20 Mar Coping with Stress during Infectious Disease Outbreaks and How to Take Care of Your Behavioral Health
If you or your loved ones are seeing your stress levels rising in response to the current Covid-19 health crisis, rest assured, you are not alone. When we hear the words of social distancing, quarantine, and isolation it is normal to even feel more anxiety, worry, or fear. Anxiety about illness and disease are quite common. Finding ways to cope better in stressful situations might take time, reflection, and some worthwhile effort.
This article contains tips and techniques, insight, and recommendations from the clinical staff at West End Outreach Services, the behavioral health clinic of Forks Community Hospital.
Keep in mind, everyone responds to stress differently. Understanding what that stress might actually look like, and being mindful to what you are experiencing might be the first step to a healthy response.
The Centers for Disease Control (CDC) describes what the signs of stress might be during an infectious outbreak:
- Fear and worry about your own health and the health of your loved ones
- Changes in sleep or eating patterns
- Difficulty sleeping or concentrating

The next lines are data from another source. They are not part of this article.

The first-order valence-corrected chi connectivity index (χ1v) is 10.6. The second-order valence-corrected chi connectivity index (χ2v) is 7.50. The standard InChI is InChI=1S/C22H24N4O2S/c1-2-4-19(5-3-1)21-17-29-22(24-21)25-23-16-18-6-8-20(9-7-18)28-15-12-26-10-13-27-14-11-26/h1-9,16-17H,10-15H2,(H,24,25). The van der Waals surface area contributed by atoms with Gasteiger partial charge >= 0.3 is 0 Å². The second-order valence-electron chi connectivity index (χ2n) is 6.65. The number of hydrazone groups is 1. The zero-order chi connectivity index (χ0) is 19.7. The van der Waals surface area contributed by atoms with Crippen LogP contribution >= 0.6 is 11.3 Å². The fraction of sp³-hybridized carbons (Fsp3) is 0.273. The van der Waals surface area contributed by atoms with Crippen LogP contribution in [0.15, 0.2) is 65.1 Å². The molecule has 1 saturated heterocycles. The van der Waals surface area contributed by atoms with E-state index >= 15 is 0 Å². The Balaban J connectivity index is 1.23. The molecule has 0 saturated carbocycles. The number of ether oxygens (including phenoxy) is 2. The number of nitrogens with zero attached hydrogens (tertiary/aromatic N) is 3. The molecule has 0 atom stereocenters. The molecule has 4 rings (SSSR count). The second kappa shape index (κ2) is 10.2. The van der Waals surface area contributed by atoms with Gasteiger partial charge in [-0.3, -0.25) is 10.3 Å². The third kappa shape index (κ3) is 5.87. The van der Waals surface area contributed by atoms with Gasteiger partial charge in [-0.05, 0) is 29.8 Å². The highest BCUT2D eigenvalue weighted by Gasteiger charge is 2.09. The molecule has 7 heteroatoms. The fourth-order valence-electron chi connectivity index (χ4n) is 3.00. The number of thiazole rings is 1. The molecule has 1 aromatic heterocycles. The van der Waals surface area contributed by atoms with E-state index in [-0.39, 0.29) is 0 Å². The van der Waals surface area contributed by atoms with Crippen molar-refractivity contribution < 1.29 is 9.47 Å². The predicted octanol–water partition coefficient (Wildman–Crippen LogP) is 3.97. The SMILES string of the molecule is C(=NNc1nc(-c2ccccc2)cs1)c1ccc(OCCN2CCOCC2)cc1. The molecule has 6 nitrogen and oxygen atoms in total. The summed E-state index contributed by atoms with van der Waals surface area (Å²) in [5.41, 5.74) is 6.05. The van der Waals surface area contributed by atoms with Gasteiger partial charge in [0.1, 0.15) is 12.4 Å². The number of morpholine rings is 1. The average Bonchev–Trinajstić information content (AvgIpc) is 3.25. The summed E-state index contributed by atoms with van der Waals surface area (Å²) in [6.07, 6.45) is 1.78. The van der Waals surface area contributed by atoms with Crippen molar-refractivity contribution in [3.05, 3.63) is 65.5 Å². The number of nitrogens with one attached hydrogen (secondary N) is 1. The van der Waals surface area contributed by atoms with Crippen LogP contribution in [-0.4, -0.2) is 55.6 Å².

- Worsening of chronic health problems
- Increased use of alcohol, tobacco, or other drugs
Parents are advised to look for signs in their children’s behaviors. Changes to keep an eye out for might include:
- Excessive crying or irritation in younger children
- Returning to behaviors they have outgrown (for example, toileting accidents or bedwetting)
- Excessive worry or sadness
- Unhealthy eating or sleeping habits
- Irritability and “acting out” behaviors in teens
- Difficulty with attention and concentration
- Avoidance of activities enjoyed in the past
- Unexplained headaches or body pain
- Use of alcohol, tobacco, or other drugs
The professionals at West End Outreach Services have been serving the community since 1976, and continue to provide support through COVID-19. Our staff reminds you:
- If the signs of stress are present and interfering with daily life, there are many things you can do. It is helpful to pinpoint what has worked well for you in the past. Maybe it’s exercise or reading a good book. Knowing your strengths and then looking inward at what part of your life need more attention right now to counter the stress you are experiencing is a good starting point.
- Break it down. Ask yourself what you are doing well emotionally, physically, spiritually, and mentally. Ask yourself what you are missing and what could you bring forward in your life to lower stress and help the situation.
- Would it prove beneficial to stay on your exercise plan, to eat healthy and to monitor sugar, alcohol, nicotine or caffeine intake to see how those things might impact you? A walk through your neighborhood, down a forest trail, or on an ocean beach can reduce stress significantly for some.